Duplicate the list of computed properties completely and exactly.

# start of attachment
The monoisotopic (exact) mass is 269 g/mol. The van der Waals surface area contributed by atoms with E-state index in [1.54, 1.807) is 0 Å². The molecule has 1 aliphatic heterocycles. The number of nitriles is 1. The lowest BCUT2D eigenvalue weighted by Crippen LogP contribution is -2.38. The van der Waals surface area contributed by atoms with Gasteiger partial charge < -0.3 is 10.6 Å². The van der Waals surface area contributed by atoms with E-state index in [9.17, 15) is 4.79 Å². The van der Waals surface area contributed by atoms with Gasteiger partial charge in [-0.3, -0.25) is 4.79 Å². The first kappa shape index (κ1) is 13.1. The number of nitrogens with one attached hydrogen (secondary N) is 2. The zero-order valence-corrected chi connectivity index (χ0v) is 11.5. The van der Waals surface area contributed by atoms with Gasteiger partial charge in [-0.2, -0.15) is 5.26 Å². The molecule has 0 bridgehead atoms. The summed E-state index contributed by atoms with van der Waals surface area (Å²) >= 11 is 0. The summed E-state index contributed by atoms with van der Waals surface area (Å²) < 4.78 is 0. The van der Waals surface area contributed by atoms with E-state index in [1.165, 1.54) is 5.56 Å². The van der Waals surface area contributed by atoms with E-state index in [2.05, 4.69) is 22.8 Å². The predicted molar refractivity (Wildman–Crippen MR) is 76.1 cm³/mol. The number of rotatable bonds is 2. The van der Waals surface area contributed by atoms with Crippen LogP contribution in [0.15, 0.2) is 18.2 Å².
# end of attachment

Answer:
The monoisotopic (exact) mass is 269 g/mol. The van der Waals surface area contributed by atoms with E-state index in [1.54, 1.807) is 0 Å². The molecule has 1 aliphatic heterocycles. The number of nitriles is 1. The lowest BCUT2D eigenvalue weighted by Crippen LogP contribution is -2.38. The van der Waals surface area contributed by atoms with Gasteiger partial charge < -0.3 is 10.6 Å². The van der Waals surface area contributed by atoms with E-state index in [9.17, 15) is 4.79 Å². The van der Waals surface area contributed by atoms with Gasteiger partial charge in [-0.3, -0.25) is 4.79 Å². The first kappa shape index (κ1) is 13.1. The number of nitrogens with one attached hydrogen (secondary N) is 2. The zero-order valence-corrected chi connectivity index (χ0v) is 11.5. The van der Waals surface area contributed by atoms with Gasteiger partial charge in [-0.2, -0.15) is 5.26 Å². The molecule has 0 bridgehead atoms. The summed E-state index contributed by atoms with van der Waals surface area (Å²) >= 11 is 0. The summed E-state index contributed by atoms with van der Waals surface area (Å²) < 4.78 is 0. The van der Waals surface area contributed by atoms with E-state index in [1.165, 1.54) is 5.56 Å². The van der Waals surface area contributed by atoms with E-state index in [2.05, 4.69) is 22.8 Å². The predicted molar refractivity (Wildman–Crippen MR) is 76.1 cm³/mol. The number of rotatable bonds is 2. The van der Waals surface area contributed by atoms with Crippen LogP contribution in [0.15, 0.2) is 18.2 Å².